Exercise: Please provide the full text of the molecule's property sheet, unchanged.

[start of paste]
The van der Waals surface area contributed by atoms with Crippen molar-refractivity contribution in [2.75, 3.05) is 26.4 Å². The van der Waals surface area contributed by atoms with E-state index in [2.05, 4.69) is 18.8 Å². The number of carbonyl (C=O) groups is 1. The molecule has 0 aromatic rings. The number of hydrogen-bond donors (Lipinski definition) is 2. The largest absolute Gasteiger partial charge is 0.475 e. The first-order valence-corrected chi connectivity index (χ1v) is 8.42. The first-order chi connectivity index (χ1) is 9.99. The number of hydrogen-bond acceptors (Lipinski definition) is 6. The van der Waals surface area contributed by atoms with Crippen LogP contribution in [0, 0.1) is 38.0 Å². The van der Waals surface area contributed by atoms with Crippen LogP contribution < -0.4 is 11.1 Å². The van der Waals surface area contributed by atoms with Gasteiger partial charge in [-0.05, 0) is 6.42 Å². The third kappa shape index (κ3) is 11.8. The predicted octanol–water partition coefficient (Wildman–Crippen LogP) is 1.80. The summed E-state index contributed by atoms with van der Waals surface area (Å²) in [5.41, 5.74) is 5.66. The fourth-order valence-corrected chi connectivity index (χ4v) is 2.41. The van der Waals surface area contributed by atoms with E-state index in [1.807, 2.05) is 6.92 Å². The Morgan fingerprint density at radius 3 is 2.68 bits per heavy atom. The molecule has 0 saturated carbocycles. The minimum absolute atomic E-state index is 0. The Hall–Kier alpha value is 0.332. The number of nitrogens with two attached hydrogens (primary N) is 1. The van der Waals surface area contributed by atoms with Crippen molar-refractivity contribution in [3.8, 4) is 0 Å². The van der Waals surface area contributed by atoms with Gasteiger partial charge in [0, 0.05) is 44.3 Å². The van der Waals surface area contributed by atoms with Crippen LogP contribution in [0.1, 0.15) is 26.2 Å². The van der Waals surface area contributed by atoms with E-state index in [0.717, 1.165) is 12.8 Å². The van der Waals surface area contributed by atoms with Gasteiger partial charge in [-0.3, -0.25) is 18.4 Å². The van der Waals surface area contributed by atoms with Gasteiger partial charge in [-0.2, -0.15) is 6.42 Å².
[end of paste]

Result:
The van der Waals surface area contributed by atoms with Crippen molar-refractivity contribution in [2.75, 3.05) is 26.4 Å². The van der Waals surface area contributed by atoms with E-state index in [2.05, 4.69) is 18.8 Å². The number of carbonyl (C=O) groups is 1. The molecule has 0 aromatic rings. The number of hydrogen-bond donors (Lipinski definition) is 2. The largest absolute Gasteiger partial charge is 0.475 e. The first-order valence-corrected chi connectivity index (χ1v) is 8.42. The first-order chi connectivity index (χ1) is 9.99. The number of hydrogen-bond acceptors (Lipinski definition) is 6. The van der Waals surface area contributed by atoms with Crippen LogP contribution in [0, 0.1) is 38.0 Å². The van der Waals surface area contributed by atoms with Crippen LogP contribution < -0.4 is 11.1 Å². The van der Waals surface area contributed by atoms with Gasteiger partial charge in [-0.05, 0) is 6.42 Å². The third kappa shape index (κ3) is 11.8. The predicted octanol–water partition coefficient (Wildman–Crippen LogP) is 1.80. The summed E-state index contributed by atoms with van der Waals surface area (Å²) in [5.41, 5.74) is 5.66. The fourth-order valence-corrected chi connectivity index (χ4v) is 2.41. The van der Waals surface area contributed by atoms with E-state index in [1.807, 2.05) is 6.92 Å². The Morgan fingerprint density at radius 3 is 2.68 bits per heavy atom. The molecule has 0 saturated carbocycles. The minimum absolute atomic E-state index is 0. The Hall–Kier alpha value is 0.332. The number of nitrogens with two attached hydrogens (primary N) is 1. The van der Waals surface area contributed by atoms with Crippen molar-refractivity contribution in [3.8, 4) is 0 Å². The van der Waals surface area contributed by atoms with Gasteiger partial charge in [0, 0.05) is 44.3 Å². The van der Waals surface area contributed by atoms with Crippen LogP contribution in [0.1, 0.15) is 26.2 Å². The van der Waals surface area contributed by atoms with E-state index in [0.717, 1.165) is 12.8 Å². The van der Waals surface area contributed by atoms with Gasteiger partial charge in [-0.3, -0.25) is 18.4 Å². The van der Waals surface area contributed by atoms with Gasteiger partial charge in [-0.2, -0.15) is 6.42 Å².